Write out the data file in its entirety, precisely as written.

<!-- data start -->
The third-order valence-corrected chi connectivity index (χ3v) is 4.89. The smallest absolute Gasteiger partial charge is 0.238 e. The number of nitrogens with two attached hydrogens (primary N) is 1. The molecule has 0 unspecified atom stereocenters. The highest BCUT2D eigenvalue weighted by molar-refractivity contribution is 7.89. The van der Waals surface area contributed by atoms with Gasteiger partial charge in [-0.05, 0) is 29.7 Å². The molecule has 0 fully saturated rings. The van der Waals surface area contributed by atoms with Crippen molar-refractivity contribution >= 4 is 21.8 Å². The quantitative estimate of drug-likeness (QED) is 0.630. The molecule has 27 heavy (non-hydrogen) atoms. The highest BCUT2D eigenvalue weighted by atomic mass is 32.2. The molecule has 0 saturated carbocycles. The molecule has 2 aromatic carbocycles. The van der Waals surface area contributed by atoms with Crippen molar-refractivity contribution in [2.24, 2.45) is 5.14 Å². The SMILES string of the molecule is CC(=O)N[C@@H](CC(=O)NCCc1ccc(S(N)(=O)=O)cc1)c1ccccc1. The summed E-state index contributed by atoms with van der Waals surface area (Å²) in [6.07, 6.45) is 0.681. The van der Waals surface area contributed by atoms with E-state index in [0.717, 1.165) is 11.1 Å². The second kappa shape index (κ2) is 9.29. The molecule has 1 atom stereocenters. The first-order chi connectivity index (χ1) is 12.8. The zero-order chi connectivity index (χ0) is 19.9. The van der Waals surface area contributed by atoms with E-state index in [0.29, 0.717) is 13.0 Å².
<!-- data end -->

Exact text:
The third-order valence-corrected chi connectivity index (χ3v) is 4.89. The smallest absolute Gasteiger partial charge is 0.238 e. The number of nitrogens with two attached hydrogens (primary N) is 1. The molecule has 0 unspecified atom stereocenters. The highest BCUT2D eigenvalue weighted by molar-refractivity contribution is 7.89. The van der Waals surface area contributed by atoms with Gasteiger partial charge in [-0.05, 0) is 29.7 Å². The molecule has 0 fully saturated rings. The van der Waals surface area contributed by atoms with Crippen molar-refractivity contribution >= 4 is 21.8 Å². The quantitative estimate of drug-likeness (QED) is 0.630. The molecule has 27 heavy (non-hydrogen) atoms. The highest BCUT2D eigenvalue weighted by atomic mass is 32.2. The molecule has 0 saturated carbocycles. The molecule has 2 aromatic carbocycles. The van der Waals surface area contributed by atoms with Crippen molar-refractivity contribution in [2.24, 2.45) is 5.14 Å². The SMILES string of the molecule is CC(=O)N[C@@H](CC(=O)NCCc1ccc(S(N)(=O)=O)cc1)c1ccccc1. The summed E-state index contributed by atoms with van der Waals surface area (Å²) in [6.07, 6.45) is 0.681. The van der Waals surface area contributed by atoms with E-state index in [0.717, 1.165) is 11.1 Å². The second kappa shape index (κ2) is 9.29. The molecule has 1 atom stereocenters. The first-order chi connectivity index (χ1) is 12.8. The zero-order chi connectivity index (χ0) is 19.9. The van der Waals surface area contributed by atoms with E-state index in [0.29, 0.717) is 13.0 Å².